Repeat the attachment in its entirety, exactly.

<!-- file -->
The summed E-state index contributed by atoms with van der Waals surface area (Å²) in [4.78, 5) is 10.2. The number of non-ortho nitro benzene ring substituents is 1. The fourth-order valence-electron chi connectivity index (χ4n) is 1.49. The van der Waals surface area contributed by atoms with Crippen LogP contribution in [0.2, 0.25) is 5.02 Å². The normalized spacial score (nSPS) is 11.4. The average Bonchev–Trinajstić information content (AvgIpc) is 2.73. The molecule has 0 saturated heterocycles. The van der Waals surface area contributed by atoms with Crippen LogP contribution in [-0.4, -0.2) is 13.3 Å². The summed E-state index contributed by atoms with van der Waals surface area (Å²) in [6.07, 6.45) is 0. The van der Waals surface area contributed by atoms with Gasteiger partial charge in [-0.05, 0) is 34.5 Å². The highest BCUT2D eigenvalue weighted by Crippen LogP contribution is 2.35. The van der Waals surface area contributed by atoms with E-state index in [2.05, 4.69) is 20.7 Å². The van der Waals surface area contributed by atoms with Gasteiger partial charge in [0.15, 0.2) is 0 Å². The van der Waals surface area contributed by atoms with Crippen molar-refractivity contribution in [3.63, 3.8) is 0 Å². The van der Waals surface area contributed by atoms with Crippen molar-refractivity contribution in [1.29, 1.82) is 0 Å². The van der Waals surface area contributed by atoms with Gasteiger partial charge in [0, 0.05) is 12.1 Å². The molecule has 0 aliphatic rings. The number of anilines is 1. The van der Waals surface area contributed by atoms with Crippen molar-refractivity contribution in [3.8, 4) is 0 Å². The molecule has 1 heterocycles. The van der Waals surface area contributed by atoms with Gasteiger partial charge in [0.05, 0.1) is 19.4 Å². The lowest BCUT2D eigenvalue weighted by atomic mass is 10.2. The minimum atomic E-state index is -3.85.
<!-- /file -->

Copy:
The summed E-state index contributed by atoms with van der Waals surface area (Å²) in [4.78, 5) is 10.2. The number of non-ortho nitro benzene ring substituents is 1. The fourth-order valence-electron chi connectivity index (χ4n) is 1.49. The van der Waals surface area contributed by atoms with Crippen LogP contribution in [0.2, 0.25) is 5.02 Å². The normalized spacial score (nSPS) is 11.4. The average Bonchev–Trinajstić information content (AvgIpc) is 2.73. The molecule has 0 saturated heterocycles. The van der Waals surface area contributed by atoms with Crippen LogP contribution in [-0.4, -0.2) is 13.3 Å². The summed E-state index contributed by atoms with van der Waals surface area (Å²) in [6.07, 6.45) is 0. The van der Waals surface area contributed by atoms with Gasteiger partial charge in [-0.05, 0) is 34.5 Å². The highest BCUT2D eigenvalue weighted by Crippen LogP contribution is 2.35. The van der Waals surface area contributed by atoms with E-state index in [2.05, 4.69) is 20.7 Å². The van der Waals surface area contributed by atoms with Gasteiger partial charge in [0.15, 0.2) is 0 Å². The van der Waals surface area contributed by atoms with Crippen molar-refractivity contribution in [3.63, 3.8) is 0 Å². The van der Waals surface area contributed by atoms with Crippen molar-refractivity contribution in [1.29, 1.82) is 0 Å². The van der Waals surface area contributed by atoms with Gasteiger partial charge in [0, 0.05) is 12.1 Å². The molecule has 0 aliphatic rings. The number of anilines is 1. The van der Waals surface area contributed by atoms with Crippen molar-refractivity contribution in [3.8, 4) is 0 Å². The molecule has 1 heterocycles. The van der Waals surface area contributed by atoms with Gasteiger partial charge in [0.05, 0.1) is 19.4 Å². The lowest BCUT2D eigenvalue weighted by atomic mass is 10.2. The minimum atomic E-state index is -3.85.